Hanson: S.C.-obsessed entrepreneur maps manufacturing comeback

July 25, 2013 

Hanson

RICK MCKEE AND/OR TARA LOWRY

The Wall Street Journal released a compelling series of video interviews earlier this month with Lynn Tilton, the tough-as-nails founder and CEO of Patriarch Partners, who also owns American LaFrance in Charleston.

A Yale and Columbia graduate, Ms. Tilton is fiercely loyal to the United States in terms of job creation, female entrepreneurs, technology and hiring U.S. veterans. Her company now owns 75 companies in 14 different industry sectors and is the largest female-owned business in the United States.

At one point, moderator Vanessa O’Connell asked Ms. Tilton: “So where exactly would you open a facility right now in the United States?” Her immediate response: “South Carolina.”

Ms. Tilton is obsessed with three-dimensional printing technology, robotics and the transformation of old, historic and empty textile mills into new technology plants. Designed to outsmart, outwork and out-produce China and others like them, all that’s missing from these facilities is the next generation of American workers committed to re-learning manufacturing and technology at the highest levels.

One of her turnaround strategies is cultivating tough women as business leaders, especially in manufacturing. Another strategy is partnering with Germany instead of China, due to Germans’ engineering brilliance, their honesty in doing business and their respect for intellectual property and international laws.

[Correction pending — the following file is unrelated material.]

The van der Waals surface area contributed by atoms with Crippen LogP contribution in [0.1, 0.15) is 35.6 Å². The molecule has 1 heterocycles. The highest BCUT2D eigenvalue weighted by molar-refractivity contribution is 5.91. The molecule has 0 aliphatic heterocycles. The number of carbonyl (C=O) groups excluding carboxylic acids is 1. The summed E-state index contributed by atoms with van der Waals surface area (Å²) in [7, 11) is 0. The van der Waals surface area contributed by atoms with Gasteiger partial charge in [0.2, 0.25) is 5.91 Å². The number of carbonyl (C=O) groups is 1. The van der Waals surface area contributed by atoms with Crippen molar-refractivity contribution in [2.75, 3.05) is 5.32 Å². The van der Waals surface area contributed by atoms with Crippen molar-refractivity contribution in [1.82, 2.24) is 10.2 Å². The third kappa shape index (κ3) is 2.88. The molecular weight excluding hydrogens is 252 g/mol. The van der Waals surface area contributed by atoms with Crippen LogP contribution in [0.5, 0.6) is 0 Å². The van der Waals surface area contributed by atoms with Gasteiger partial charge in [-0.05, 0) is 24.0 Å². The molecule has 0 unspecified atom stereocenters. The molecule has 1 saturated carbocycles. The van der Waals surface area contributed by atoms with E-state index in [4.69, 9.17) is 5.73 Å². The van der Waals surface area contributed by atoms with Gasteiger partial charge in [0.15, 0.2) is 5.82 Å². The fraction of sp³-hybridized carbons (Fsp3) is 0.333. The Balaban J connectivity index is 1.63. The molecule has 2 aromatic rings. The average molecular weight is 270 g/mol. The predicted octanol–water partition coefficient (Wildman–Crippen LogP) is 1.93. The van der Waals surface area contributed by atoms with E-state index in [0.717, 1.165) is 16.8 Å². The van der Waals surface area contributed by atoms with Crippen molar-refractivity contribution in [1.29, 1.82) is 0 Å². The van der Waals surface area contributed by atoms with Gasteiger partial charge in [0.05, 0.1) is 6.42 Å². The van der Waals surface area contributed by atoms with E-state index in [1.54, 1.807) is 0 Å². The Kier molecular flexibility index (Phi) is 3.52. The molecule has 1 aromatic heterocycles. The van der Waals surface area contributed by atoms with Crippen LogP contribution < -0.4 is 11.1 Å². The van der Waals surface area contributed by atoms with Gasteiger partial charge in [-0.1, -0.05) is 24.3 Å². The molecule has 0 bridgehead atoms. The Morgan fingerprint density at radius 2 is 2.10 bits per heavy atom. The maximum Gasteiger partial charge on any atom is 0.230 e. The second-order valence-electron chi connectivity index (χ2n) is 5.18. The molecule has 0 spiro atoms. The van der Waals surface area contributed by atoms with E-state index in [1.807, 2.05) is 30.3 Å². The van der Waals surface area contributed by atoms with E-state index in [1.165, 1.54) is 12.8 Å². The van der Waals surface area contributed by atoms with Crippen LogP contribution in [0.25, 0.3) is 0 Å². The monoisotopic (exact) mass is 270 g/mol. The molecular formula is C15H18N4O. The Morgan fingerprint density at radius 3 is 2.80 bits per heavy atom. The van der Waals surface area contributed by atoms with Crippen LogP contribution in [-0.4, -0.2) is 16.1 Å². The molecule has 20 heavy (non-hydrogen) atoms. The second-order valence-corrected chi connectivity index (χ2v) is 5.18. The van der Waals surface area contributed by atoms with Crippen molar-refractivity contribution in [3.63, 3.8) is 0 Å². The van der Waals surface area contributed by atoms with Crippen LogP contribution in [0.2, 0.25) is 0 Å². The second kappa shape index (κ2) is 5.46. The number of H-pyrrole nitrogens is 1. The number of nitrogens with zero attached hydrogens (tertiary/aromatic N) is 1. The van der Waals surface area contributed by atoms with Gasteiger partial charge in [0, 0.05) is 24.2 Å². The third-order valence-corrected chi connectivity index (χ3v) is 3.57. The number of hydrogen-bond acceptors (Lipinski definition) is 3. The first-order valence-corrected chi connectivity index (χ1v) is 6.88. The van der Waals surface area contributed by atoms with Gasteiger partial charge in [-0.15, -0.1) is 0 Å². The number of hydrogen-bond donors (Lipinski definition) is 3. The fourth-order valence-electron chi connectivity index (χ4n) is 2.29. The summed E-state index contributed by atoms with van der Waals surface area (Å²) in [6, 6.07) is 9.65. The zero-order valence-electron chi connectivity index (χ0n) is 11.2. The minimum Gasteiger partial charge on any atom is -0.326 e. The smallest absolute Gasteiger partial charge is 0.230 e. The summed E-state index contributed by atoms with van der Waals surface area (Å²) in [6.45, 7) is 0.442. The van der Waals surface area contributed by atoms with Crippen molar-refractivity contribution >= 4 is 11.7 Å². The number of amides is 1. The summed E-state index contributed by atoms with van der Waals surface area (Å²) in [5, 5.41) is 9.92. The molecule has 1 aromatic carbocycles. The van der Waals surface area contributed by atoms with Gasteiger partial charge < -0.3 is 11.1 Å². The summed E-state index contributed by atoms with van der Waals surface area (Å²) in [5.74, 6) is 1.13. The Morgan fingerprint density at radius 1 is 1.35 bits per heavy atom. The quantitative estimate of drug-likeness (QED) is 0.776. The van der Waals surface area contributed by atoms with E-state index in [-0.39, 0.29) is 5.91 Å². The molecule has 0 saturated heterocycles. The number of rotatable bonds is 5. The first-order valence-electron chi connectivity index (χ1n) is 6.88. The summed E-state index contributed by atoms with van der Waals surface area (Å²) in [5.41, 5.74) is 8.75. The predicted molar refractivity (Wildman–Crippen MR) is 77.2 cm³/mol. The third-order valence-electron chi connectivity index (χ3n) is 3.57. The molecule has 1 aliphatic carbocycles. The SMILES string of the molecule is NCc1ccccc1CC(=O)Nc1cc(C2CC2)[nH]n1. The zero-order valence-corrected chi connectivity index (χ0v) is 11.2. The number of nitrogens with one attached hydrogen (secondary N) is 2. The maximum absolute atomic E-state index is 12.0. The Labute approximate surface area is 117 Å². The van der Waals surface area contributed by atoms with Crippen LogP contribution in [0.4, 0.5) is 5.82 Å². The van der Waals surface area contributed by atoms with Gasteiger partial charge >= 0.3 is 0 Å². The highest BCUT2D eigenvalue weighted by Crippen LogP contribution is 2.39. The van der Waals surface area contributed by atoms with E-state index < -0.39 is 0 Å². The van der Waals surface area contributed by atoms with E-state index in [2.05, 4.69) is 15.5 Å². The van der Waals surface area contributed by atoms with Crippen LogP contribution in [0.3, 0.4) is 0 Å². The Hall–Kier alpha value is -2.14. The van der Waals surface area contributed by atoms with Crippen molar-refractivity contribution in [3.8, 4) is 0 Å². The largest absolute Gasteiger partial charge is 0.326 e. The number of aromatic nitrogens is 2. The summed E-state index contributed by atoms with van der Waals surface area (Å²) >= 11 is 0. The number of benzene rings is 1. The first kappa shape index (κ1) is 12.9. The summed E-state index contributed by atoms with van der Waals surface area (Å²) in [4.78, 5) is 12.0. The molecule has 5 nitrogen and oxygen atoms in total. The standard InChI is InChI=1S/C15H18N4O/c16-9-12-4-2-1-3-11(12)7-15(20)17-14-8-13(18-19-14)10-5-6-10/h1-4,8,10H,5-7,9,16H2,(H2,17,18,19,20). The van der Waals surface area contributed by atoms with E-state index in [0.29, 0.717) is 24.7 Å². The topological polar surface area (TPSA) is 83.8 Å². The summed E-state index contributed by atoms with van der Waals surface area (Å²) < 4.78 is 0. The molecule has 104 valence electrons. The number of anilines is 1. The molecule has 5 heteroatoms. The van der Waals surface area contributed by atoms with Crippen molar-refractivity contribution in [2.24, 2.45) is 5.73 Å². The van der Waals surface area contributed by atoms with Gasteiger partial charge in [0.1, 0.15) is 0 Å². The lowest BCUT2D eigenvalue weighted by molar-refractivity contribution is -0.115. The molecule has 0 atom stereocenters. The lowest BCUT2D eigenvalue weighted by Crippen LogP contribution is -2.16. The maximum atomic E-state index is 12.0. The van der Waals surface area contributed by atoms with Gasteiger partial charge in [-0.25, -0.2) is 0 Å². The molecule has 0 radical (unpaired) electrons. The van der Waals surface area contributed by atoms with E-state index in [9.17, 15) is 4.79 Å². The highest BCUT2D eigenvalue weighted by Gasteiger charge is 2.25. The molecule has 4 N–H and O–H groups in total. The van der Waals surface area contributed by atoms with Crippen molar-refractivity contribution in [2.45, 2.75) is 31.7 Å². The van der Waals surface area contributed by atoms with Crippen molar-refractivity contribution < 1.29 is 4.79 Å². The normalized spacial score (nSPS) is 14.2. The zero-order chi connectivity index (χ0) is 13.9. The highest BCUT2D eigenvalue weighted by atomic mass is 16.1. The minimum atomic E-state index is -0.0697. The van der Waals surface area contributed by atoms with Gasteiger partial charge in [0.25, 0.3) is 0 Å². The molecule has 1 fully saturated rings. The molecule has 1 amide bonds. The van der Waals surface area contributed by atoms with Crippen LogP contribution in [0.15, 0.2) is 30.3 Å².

Ms. Tilton recently addressed the management and employees of a failing company she now owns, boldly informing everyone that “you are no longer an automotive company … you are now a technology company –– in the automotive business.” Her mantra can easily apply to aerospace, hospitality, agriculture or any other business or educational sector in need of improvement.

Ms. Tilton’s interview offered a four-part framework for successful technology and manufacturing: First, the right people in the right positions. Second, the best plan for short-term, mid-range and long-term vertical lift. Third, the right processes such as pricing, administration and the “math of business” that drives your people and your plan forward.

Fourth and most importantly, everyone in the company must have a sense of urgency: Using speed, pace, acceleration and attitude as a team is how America will beat China.

I would encourage every S.C. employee, executive, educator, business owner, plant manager and economic development leader to watch each of Lynn Tilton’s Wall Street Journal interviews very carefully as a group.

Baron Christopher Hanson

Charleston

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